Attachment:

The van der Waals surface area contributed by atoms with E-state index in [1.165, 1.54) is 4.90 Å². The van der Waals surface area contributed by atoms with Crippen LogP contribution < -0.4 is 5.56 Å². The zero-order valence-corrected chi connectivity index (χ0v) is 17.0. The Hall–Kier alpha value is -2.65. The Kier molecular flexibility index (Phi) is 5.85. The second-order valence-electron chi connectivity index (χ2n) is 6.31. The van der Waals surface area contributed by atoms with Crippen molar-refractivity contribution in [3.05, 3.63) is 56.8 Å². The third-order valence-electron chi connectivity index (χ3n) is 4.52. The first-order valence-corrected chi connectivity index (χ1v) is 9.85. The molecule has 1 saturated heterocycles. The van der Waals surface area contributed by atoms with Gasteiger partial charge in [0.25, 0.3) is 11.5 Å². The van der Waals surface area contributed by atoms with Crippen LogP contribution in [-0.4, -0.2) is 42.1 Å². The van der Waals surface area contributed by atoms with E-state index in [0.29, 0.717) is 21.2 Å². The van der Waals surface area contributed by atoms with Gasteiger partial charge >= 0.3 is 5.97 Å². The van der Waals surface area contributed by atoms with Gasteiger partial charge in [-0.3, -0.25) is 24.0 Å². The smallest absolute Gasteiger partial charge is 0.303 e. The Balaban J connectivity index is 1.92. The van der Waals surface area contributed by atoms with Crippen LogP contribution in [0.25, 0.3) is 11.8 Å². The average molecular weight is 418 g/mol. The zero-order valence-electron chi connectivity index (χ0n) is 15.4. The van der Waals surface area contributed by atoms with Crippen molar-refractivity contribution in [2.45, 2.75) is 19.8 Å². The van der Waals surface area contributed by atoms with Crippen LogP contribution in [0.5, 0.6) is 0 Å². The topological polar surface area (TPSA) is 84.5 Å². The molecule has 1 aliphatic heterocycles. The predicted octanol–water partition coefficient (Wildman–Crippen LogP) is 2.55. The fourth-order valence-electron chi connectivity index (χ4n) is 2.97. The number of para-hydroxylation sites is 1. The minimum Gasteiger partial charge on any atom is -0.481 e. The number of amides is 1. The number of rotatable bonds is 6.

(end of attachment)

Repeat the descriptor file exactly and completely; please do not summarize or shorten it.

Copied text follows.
The van der Waals surface area contributed by atoms with E-state index in [1.165, 1.54) is 4.90 Å². The van der Waals surface area contributed by atoms with Crippen LogP contribution < -0.4 is 5.56 Å². The zero-order valence-corrected chi connectivity index (χ0v) is 17.0. The Hall–Kier alpha value is -2.65. The Kier molecular flexibility index (Phi) is 5.85. The second-order valence-electron chi connectivity index (χ2n) is 6.31. The van der Waals surface area contributed by atoms with Crippen molar-refractivity contribution in [3.05, 3.63) is 56.8 Å². The third-order valence-electron chi connectivity index (χ3n) is 4.52. The first-order valence-corrected chi connectivity index (χ1v) is 9.85. The molecule has 1 saturated heterocycles. The van der Waals surface area contributed by atoms with Gasteiger partial charge in [0.25, 0.3) is 11.5 Å². The van der Waals surface area contributed by atoms with Crippen LogP contribution in [-0.4, -0.2) is 42.1 Å². The van der Waals surface area contributed by atoms with E-state index in [0.29, 0.717) is 21.2 Å². The van der Waals surface area contributed by atoms with Gasteiger partial charge >= 0.3 is 5.97 Å². The van der Waals surface area contributed by atoms with Gasteiger partial charge in [-0.3, -0.25) is 24.0 Å². The smallest absolute Gasteiger partial charge is 0.303 e. The Balaban J connectivity index is 1.92. The van der Waals surface area contributed by atoms with Crippen LogP contribution in [0.25, 0.3) is 11.8 Å². The average molecular weight is 418 g/mol. The zero-order valence-electron chi connectivity index (χ0n) is 15.4. The van der Waals surface area contributed by atoms with Crippen molar-refractivity contribution in [2.45, 2.75) is 19.8 Å². The van der Waals surface area contributed by atoms with Crippen LogP contribution in [0.5, 0.6) is 0 Å². The topological polar surface area (TPSA) is 84.5 Å². The molecule has 1 aliphatic heterocycles. The predicted octanol–water partition coefficient (Wildman–Crippen LogP) is 2.55. The fourth-order valence-electron chi connectivity index (χ4n) is 2.97. The number of para-hydroxylation sites is 1. The minimum Gasteiger partial charge on any atom is -0.481 e. The number of amides is 1. The number of rotatable bonds is 6.